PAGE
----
Beauty Publicists Share Their Top Tips for Beauty Business Owners and Practitioners

Media exposure can do wonders for any business. When it comes to your beauty business specifically, publicity can provide awareness, help to grow a loyal community, and establish you and your business's credibility in the industry.

Since not every business owner will be able to afford public relations (PR) as a part of their strategic communication strategy, knowing how and when to use publicists is crucial to the success of your brand. I spoke to three beauty publicists, who I have worked with for years as trusted sources to the industry’s top brands, products, and leaders in the industry, to share their media tips to help you stand out from your competition and take your business to the next level.


Anna Maclellan

Anna MacLellan

With a passion for all things beauty and wellness, MacLellan has executed top communications campaigns for mass and indie brands over the past 10 years – spanning industries from sustainable skincare to leading aesthetics innovations. MacLellan loves learning the unique ins and outs of the brand ethos to truly become an authentic storyteller for all editorial conversations and consumer initiatives. She is constantly immersing herself in new areas of the industry to become a true strategic partner and counselor for her clients to drive measurable results. Currently, MacLellan is an Account Director at Autumn Communications.

“A PR team or agency can’t guarantee sales. Rather, it is about awareness, visibility, and community building,” responds MacLellan when I ask her to define PR and the value an agency can bring to a business. “This is a great question and one that comes up quite a bit with our clients who want KPIs. We are not paid media buyers or advertisers. Our job is to make sure that brands and thought leaders are part of meaningful conversations that reach new audiences and that can be conduits to open new business channels. At this point, this is where marketing and sales teams come in to help move it along to the sale. However, if I get a brand into Allure, a buyer is going to see it and that could lead to sales, which is a measurable result. A customer must see a brand in that funnel before they connect the dots to make a purchase.”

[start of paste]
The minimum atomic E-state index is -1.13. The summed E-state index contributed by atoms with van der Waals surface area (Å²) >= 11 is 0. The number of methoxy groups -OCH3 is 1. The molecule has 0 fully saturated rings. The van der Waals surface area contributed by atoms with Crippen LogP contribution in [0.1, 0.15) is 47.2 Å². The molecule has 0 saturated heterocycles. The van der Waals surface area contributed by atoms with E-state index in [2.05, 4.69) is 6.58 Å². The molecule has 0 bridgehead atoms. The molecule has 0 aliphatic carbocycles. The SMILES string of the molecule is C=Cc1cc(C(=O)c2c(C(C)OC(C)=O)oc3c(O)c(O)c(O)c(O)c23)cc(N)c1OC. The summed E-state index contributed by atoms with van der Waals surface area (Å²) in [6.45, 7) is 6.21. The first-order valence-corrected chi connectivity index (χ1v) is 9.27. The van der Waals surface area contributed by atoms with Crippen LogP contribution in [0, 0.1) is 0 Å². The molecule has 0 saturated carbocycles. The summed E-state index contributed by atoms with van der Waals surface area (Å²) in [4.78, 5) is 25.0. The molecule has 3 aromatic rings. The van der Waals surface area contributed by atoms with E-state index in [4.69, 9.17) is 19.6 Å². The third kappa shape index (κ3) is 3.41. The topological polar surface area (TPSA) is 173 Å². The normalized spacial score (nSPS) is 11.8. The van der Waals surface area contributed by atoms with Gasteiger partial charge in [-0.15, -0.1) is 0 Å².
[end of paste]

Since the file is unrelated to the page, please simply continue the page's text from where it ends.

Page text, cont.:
Since many agencies help brands and individuals get national exposure, I wanted to hear MacLellan’s thoughts on when it makes sense for a local business to engage with an agency or publicist. “I would say when the goal for a smaller retail business is to expand into either new markets or look at it from a tourist perspective and what kind of potential customers might be visiting the region,” responds MacLellan. “If for example your local business gets covered in a round-up in Conde Nast, it could open opportunities to access new clients. Furthermore, it makes sense for regionally based businesses to speak with an agency if they have an eCommerce channel or content component to their brand.”

With years of experience with both established beauty brands and start-ups, I wanted to know if she had any sage advice to share with our readership.

“The importance of really any industry, but beauty specifically, is to have a short, succinct story that directly explains your brand’s mission. A lot of brands use generic words like green, earth-friendly, and clean. You need to have a clear-cut message or consumers will read right through that, especially the younger generations,” she tells me. “They need to connect with the brand, and they want to clearly understand the mission statement and resonate with one that is genuine. When our founders get interviewed, it is important to stand out but tell the perspective on the brand and not just be another face moisturizer. Consumers don’t appreciate being misled and see through any dishonesty really quickly. We work with brands to keep cutting down their message to the important points. Some cases need a little more context. But a brand should be able to be described in two sentences or in 30 seconds or less if the pitch is over phone or zoom.”